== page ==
...people still ask me about "us"
Frankie Firme ~ Contributing Editor
As always, I'm a DEEP lover and promoter of Chicano Music and all things CHICANO.
Published on LatinoLA: June 17, 2011
...and as usual, I have been getting e-mails from younger artists and curious people asking me "So, what IS Chicano, Frankie?
So, here's just another take from MY Brown side of Town.
~ Chicanos ~
One popular folklore tale version about the origin of the term "Chicano" came from the northern Mexican state of Chihuahua.
It is there, it is said, is where numerous surviving members of indigenous Indian tribes fled to escape the Spaniards during their conquest and subsequent harsh rule and maltreatment during the "lost dark ages" of official and factually lacking history of Mexico, circa 1500~1700.
There came to be a large population of mulatto/European/Indian mixed breed of people not fully accepted by either the ruling Spanish society, nor the indigenous Indian tribes because of their mixed blood, which signified forced, involuntary and sometimes humiliating subjugation by the marauding Spanish conquistadores & other European military forces, and the interbreeding with African slaves. ..basically, a "mongrel" or "bastard" race of people, as we became known in Europe during this time period.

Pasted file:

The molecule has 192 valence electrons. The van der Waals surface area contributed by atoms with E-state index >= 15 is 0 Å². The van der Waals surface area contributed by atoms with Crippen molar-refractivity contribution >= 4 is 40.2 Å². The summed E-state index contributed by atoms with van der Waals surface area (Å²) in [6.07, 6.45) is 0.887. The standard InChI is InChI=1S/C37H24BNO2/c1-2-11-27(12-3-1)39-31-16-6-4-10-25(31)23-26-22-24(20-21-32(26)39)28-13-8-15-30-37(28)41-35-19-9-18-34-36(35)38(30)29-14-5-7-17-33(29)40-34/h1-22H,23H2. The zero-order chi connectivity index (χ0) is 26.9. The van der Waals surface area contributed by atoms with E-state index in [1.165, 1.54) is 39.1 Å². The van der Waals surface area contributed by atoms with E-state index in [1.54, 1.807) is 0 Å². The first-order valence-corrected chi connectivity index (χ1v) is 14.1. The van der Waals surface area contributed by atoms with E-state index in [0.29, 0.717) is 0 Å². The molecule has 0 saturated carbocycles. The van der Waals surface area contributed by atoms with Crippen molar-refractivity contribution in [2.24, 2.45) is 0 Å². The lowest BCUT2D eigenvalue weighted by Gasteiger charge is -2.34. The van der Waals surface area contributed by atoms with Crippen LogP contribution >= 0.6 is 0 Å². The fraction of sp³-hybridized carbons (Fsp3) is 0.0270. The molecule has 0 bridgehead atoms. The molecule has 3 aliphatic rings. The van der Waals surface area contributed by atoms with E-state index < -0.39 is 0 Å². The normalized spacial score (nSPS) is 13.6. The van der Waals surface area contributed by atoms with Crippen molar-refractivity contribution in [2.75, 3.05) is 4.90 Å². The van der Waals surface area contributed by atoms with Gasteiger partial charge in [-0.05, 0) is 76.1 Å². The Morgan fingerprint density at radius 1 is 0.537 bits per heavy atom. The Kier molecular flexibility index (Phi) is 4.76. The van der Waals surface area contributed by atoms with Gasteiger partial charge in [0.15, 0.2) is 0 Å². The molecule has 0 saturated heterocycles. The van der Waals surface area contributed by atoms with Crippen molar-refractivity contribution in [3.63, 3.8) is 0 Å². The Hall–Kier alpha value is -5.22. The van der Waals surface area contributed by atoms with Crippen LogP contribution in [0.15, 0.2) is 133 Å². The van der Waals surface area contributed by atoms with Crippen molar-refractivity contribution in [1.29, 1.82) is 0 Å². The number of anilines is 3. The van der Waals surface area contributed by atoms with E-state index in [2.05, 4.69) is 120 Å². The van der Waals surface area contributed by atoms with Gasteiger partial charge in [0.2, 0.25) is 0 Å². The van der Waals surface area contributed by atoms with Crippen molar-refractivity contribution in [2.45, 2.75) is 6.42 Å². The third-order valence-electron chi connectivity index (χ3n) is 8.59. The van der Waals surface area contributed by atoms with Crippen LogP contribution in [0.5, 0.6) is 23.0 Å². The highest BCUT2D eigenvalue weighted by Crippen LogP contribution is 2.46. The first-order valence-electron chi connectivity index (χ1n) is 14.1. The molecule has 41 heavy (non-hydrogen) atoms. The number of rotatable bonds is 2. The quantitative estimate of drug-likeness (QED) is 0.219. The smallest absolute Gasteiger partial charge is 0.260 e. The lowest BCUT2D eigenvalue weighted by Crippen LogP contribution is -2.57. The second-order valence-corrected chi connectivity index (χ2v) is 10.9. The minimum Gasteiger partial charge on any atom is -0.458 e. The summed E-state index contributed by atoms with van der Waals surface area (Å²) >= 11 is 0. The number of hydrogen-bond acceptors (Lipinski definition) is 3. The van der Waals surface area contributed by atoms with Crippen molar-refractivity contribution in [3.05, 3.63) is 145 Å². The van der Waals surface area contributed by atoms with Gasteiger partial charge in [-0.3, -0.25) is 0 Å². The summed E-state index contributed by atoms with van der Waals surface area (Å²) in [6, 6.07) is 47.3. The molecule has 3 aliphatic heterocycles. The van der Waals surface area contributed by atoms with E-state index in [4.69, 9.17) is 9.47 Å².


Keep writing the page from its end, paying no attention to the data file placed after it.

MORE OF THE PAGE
These people became known as "Xicanos" from a long lost Aztec Nahuatl language word meaning "of two worlds," being that they spoke their native language and picked up the Spanish language as a result of subjugation and co-habitation for over two centuries.
In the rough & rugged mountainous-desert terrain of northern Mexico bordering the U.S., these "Xicanos" co-existed with warrior tribes of the area, most notably the TIGUA and the YAQUI tribes, also inter-mingling with the neighboring MESCALERO APACHE tribe from the area now known as New Mexico and southern Arizona.
They eventually identified and blended in with one of the three groups, and themselves became skilled horsemen, hunters, and fighters‘«™but still were unable to trace or establish firm pure ancestoral "roots" they could claim or boast of, thus remained unofficially "Xicanos."
It is from this group that famed Mexican Revolutionary General Pancho Villa drew a large segment of his army after his parting ways with the Spanish government, and controlled the northern portion of Mexico during the Mexican Revolution of 1910-1917. His army also included a number of American mercenaries of mixed Mexican descent.
Many veterans of this war settled in this area to escape the assassinations and imprisonment that awaited most Revolutionary leaders after the established Government of post-revolutionary Mexico, which was financed by European benefactors and who decreed all Revolutionaries as a subversive threat to the new government.